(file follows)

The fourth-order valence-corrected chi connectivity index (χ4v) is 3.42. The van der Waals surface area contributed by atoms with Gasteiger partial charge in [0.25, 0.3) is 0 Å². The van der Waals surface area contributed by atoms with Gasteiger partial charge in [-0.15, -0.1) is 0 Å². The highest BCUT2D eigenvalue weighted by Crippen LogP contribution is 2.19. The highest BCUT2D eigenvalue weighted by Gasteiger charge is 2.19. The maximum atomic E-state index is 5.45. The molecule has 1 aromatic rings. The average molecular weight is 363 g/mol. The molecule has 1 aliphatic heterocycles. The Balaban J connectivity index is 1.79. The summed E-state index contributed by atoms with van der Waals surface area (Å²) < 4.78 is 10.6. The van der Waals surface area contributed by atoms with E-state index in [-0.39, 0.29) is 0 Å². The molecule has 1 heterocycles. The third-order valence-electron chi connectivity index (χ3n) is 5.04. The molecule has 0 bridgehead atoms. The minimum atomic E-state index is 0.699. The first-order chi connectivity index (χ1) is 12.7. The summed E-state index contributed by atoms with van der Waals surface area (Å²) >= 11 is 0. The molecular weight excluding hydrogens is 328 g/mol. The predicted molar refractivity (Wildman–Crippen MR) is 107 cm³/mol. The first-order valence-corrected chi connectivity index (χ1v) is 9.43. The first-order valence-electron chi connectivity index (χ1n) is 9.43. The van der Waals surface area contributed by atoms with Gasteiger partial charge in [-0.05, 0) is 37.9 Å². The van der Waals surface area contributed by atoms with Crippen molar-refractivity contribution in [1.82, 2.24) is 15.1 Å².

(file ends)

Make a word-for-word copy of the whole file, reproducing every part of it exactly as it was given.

The fourth-order valence-corrected chi connectivity index (χ4v) is 3.42. The van der Waals surface area contributed by atoms with Gasteiger partial charge in [0.25, 0.3) is 0 Å². The van der Waals surface area contributed by atoms with Gasteiger partial charge in [-0.15, -0.1) is 0 Å². The highest BCUT2D eigenvalue weighted by Crippen LogP contribution is 2.19. The highest BCUT2D eigenvalue weighted by Gasteiger charge is 2.19. The maximum atomic E-state index is 5.45. The molecule has 1 aromatic rings. The average molecular weight is 363 g/mol. The molecule has 1 aliphatic heterocycles. The Balaban J connectivity index is 1.79. The summed E-state index contributed by atoms with van der Waals surface area (Å²) < 4.78 is 10.6. The van der Waals surface area contributed by atoms with E-state index in [-0.39, 0.29) is 0 Å². The molecule has 1 heterocycles. The third-order valence-electron chi connectivity index (χ3n) is 5.04. The molecule has 0 bridgehead atoms. The minimum atomic E-state index is 0.699. The first-order chi connectivity index (χ1) is 12.7. The summed E-state index contributed by atoms with van der Waals surface area (Å²) >= 11 is 0. The molecular weight excluding hydrogens is 328 g/mol. The predicted molar refractivity (Wildman–Crippen MR) is 107 cm³/mol. The first-order valence-corrected chi connectivity index (χ1v) is 9.43. The first-order valence-electron chi connectivity index (χ1n) is 9.43. The van der Waals surface area contributed by atoms with Gasteiger partial charge in [-0.05, 0) is 37.9 Å². The van der Waals surface area contributed by atoms with Crippen molar-refractivity contribution in [1.82, 2.24) is 15.1 Å².